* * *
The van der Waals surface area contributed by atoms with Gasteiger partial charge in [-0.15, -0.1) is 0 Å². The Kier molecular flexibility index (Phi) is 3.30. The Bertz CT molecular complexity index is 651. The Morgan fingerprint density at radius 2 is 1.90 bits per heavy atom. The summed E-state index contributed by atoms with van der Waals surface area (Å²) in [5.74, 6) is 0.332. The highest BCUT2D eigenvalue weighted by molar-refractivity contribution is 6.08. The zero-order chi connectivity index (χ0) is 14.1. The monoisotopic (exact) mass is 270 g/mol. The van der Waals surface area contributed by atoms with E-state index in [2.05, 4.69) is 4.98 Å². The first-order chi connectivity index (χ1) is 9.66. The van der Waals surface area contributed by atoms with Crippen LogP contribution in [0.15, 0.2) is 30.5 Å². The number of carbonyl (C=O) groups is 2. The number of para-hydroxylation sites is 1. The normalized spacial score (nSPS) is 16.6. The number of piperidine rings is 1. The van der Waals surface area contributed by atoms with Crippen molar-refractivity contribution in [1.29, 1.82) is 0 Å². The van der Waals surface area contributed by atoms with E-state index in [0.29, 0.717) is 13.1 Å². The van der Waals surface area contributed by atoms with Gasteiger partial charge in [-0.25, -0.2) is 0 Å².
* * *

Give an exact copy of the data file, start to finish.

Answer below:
The van der Waals surface area contributed by atoms with Gasteiger partial charge in [-0.15, -0.1) is 0 Å². The Kier molecular flexibility index (Phi) is 3.30. The Bertz CT molecular complexity index is 651. The Morgan fingerprint density at radius 2 is 1.90 bits per heavy atom. The summed E-state index contributed by atoms with van der Waals surface area (Å²) in [5.74, 6) is 0.332. The highest BCUT2D eigenvalue weighted by molar-refractivity contribution is 6.08. The zero-order chi connectivity index (χ0) is 14.1. The monoisotopic (exact) mass is 270 g/mol. The van der Waals surface area contributed by atoms with E-state index in [2.05, 4.69) is 4.98 Å². The first-order chi connectivity index (χ1) is 9.66. The van der Waals surface area contributed by atoms with Crippen LogP contribution in [0.15, 0.2) is 30.5 Å². The number of carbonyl (C=O) groups is 2. The number of para-hydroxylation sites is 1. The normalized spacial score (nSPS) is 16.6. The number of piperidine rings is 1. The van der Waals surface area contributed by atoms with Crippen molar-refractivity contribution in [1.29, 1.82) is 0 Å². The van der Waals surface area contributed by atoms with E-state index in [0.29, 0.717) is 13.1 Å². The van der Waals surface area contributed by atoms with Gasteiger partial charge in [-0.25, -0.2) is 0 Å².